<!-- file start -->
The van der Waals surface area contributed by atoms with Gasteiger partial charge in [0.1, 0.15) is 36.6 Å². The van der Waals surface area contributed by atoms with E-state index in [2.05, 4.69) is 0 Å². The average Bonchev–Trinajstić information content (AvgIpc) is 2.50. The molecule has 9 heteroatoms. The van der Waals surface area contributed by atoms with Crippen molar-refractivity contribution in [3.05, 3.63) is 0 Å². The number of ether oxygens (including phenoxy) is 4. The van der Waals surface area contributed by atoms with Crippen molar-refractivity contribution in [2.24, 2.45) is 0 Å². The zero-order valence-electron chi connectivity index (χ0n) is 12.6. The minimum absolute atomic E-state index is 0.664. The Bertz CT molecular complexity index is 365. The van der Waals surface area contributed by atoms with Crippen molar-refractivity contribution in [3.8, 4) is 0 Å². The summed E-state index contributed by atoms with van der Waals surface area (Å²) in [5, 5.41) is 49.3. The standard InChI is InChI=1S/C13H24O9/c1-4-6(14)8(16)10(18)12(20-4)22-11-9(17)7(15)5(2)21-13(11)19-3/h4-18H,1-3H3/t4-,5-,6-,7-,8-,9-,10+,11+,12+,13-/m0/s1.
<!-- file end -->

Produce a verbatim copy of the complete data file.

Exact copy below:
The van der Waals surface area contributed by atoms with Gasteiger partial charge in [0.1, 0.15) is 36.6 Å². The van der Waals surface area contributed by atoms with E-state index in [2.05, 4.69) is 0 Å². The average Bonchev–Trinajstić information content (AvgIpc) is 2.50. The molecule has 9 heteroatoms. The van der Waals surface area contributed by atoms with Crippen molar-refractivity contribution in [3.05, 3.63) is 0 Å². The number of ether oxygens (including phenoxy) is 4. The van der Waals surface area contributed by atoms with Crippen molar-refractivity contribution in [2.24, 2.45) is 0 Å². The zero-order valence-electron chi connectivity index (χ0n) is 12.6. The minimum absolute atomic E-state index is 0.664. The Bertz CT molecular complexity index is 365. The van der Waals surface area contributed by atoms with Crippen molar-refractivity contribution in [3.8, 4) is 0 Å². The summed E-state index contributed by atoms with van der Waals surface area (Å²) in [5, 5.41) is 49.3. The standard InChI is InChI=1S/C13H24O9/c1-4-6(14)8(16)10(18)12(20-4)22-11-9(17)7(15)5(2)21-13(11)19-3/h4-18H,1-3H3/t4-,5-,6-,7-,8-,9-,10+,11+,12+,13-/m0/s1.